Ph.D. students: second Doctoriales session in December 2015

After the success of the first Doctoriales session held in April, a second will take place December 7-11, 2015 at the Centre International d’Etudes Pédagogiques (CIEP) in Sèvres. Its aim: To help Ph.D. students understand every step in the process of innovation and application.

Read the experiences of two past participants as you make your selections.




Read testimonials from Ph.D students who participated in the first session, held April 13-17, 2015 at the CIEP in Sèvres.

1st Testimonial

Participation in the Doctoriales® is a real asset for any Ph.D. student.

The first session of the 2015 Sorbonne University Doctoriales® was held in April. Isabelle Stabarin, a doctoral student in her first year of the Paris-Sorbonne linguistics PhD, in the Concepts and Languages school, shares her experiences.


Why did you choose to participate in the Doctoriales®?

Above all, I was attracted by the prospect of working in groups, which offers an opportunity to meet Ph.D. students in other disciplines. The “residential” design of the training also makes it easier to concentrate on the training and grasp the connections to work and corporate life. Finally, the fact that the training was presented not as a collection of concepts, but rather as a series of various activities designed to help acquire a skill was an essential factor for me.

What were you expecting to gain from participating?

I wanted to learn to present a project and improve my ability to work in a group. I was expecting to have productive discussions with the team and the group. And I certainly wasn’t disappointed!

What were your days like during the seminar? Which were your favorite sessions?

The days were long and intense, but we enjoyed a series of very different activities in a very pleasant setting at the CIEP in Sèvres. I particularly liked hearing the experiences of key figures and young representatives of corporate life, the sessions designed to improve certain skills (such as coaching on public speaking), and the opportunity to prepare and present a joint project. The support we received from the coaches and certain project managers was enriching as well.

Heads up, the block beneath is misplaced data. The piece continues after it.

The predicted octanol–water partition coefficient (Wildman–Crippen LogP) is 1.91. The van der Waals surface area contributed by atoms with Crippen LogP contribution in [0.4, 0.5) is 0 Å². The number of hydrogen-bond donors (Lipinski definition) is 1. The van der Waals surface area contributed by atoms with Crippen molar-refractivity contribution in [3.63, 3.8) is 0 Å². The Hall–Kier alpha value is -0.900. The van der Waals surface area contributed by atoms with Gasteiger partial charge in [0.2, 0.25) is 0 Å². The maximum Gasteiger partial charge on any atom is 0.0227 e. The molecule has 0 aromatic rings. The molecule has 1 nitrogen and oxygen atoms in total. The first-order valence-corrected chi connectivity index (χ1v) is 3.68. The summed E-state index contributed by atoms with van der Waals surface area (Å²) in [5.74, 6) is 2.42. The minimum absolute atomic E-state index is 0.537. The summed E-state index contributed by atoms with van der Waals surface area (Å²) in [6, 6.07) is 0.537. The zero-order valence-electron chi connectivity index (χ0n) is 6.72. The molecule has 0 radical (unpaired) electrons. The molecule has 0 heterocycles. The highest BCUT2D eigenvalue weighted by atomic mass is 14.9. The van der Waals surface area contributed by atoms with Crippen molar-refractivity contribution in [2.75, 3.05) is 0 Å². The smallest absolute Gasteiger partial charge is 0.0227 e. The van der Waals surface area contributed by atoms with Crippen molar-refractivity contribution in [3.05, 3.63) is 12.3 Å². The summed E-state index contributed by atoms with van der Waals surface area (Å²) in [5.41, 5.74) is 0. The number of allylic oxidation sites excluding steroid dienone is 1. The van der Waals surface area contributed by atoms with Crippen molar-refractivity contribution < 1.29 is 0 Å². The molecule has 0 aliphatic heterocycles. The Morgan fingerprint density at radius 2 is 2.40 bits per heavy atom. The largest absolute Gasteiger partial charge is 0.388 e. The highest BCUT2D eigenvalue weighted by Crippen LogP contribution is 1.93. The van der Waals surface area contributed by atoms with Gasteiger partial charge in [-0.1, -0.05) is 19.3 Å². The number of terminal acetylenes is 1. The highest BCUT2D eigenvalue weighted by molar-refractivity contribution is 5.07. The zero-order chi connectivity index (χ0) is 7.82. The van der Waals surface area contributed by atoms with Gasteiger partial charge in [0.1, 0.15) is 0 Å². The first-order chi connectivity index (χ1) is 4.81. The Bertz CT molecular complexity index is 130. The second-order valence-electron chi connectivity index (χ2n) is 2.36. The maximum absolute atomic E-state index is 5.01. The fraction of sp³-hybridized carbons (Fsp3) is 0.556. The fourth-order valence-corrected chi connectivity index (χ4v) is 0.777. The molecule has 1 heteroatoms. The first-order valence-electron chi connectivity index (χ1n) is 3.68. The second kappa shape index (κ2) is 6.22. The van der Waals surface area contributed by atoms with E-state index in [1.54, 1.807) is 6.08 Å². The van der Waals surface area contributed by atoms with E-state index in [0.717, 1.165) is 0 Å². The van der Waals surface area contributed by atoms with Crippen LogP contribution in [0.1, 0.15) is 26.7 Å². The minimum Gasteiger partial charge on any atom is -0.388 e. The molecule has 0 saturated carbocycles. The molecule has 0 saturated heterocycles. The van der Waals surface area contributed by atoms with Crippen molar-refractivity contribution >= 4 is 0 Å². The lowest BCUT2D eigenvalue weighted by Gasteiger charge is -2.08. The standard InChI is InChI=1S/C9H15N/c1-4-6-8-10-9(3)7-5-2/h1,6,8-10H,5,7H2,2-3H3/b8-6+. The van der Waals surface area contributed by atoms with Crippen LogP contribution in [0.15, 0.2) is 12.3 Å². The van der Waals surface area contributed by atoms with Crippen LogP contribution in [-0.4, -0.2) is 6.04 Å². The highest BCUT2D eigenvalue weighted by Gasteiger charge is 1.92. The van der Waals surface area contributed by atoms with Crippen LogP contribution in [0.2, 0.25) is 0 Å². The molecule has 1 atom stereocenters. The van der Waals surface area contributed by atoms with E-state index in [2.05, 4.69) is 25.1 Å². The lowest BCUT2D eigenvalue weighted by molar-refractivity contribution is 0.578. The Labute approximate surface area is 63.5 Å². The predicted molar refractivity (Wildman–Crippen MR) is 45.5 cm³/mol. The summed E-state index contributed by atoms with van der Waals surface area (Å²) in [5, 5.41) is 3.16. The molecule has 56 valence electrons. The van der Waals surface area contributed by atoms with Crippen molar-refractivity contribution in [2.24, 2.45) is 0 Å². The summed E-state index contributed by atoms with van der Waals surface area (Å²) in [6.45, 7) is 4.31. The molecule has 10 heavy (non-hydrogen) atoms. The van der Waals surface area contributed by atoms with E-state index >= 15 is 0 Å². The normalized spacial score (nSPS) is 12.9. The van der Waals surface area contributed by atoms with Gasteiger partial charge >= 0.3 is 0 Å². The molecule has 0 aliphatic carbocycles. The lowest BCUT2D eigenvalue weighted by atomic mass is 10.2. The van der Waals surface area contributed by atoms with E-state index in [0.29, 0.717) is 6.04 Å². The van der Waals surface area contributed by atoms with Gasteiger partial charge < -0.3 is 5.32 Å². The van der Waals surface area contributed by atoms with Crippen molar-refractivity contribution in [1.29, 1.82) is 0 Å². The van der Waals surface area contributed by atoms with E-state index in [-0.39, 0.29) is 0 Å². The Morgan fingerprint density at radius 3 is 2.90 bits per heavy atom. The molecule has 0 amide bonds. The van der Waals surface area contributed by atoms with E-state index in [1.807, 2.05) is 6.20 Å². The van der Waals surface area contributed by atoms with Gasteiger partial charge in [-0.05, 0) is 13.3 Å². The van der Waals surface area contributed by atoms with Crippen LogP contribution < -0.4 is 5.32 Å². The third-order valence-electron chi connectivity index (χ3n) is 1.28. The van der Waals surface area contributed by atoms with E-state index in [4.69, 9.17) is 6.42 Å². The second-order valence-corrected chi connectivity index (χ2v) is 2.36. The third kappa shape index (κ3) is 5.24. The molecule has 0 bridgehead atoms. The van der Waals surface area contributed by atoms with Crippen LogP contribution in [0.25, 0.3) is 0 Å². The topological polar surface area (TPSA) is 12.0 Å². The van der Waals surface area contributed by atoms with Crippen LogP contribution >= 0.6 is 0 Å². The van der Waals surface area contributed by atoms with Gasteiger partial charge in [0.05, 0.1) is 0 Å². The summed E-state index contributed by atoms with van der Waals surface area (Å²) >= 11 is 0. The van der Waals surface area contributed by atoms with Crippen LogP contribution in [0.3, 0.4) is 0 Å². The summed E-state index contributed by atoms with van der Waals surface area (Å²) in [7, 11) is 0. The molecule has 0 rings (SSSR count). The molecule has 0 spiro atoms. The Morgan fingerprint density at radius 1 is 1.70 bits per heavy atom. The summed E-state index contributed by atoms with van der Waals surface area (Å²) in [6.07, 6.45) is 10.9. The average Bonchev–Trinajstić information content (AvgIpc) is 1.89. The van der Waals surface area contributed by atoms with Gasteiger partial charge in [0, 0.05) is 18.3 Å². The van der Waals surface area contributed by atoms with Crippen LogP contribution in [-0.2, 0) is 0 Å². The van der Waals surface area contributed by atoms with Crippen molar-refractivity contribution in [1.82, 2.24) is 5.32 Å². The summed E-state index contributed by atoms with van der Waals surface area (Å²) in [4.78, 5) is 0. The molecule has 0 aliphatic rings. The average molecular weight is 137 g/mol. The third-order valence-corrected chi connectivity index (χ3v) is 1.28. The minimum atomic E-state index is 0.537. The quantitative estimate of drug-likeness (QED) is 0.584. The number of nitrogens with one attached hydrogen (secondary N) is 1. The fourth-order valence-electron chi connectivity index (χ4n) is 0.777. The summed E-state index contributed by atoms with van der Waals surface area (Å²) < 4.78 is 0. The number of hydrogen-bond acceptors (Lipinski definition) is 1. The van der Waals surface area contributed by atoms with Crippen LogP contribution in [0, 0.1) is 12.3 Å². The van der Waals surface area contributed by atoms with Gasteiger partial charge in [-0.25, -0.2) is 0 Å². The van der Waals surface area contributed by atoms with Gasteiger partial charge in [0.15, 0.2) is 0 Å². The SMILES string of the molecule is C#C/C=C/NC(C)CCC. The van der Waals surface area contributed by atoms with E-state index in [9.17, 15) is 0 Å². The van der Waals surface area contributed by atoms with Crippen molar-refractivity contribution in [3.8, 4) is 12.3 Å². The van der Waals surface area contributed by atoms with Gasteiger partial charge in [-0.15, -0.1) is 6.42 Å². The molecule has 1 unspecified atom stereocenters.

What is your takeaway from this experience?

I had a chance to meet researchers and professionals from a wide variety of disciplines. I was able to work with them on simulating a project and see firsthand that each of us really did have something to contribute. It’s very satisfying to explore new horizons by doing something different, something creative.

Would you encourage other Ph.d. students to participate? Why?

Absolutely, because I believe it’s important to seize any opportunities for personal development, and this certainly is one! It also helps Ph.D. students envision creating their own company, regardless of their field of research... or at least not to rule out the possibility!

2nd Testimonial

An experience to impress recruiters

The first session of the 2015 Sorbonne University Doctoriales® was held in April. Let’s hear from Fabio Benedetti, a second-year Ph.D. student at UPMC (ED129) on a European grant through Climate-KIC.


You work at the Oceanographic Observatory on the Biogeography of Zooplankton in the Mediterranean Sea; why did you decide to participate in the Sorbonne University Doctoriales®?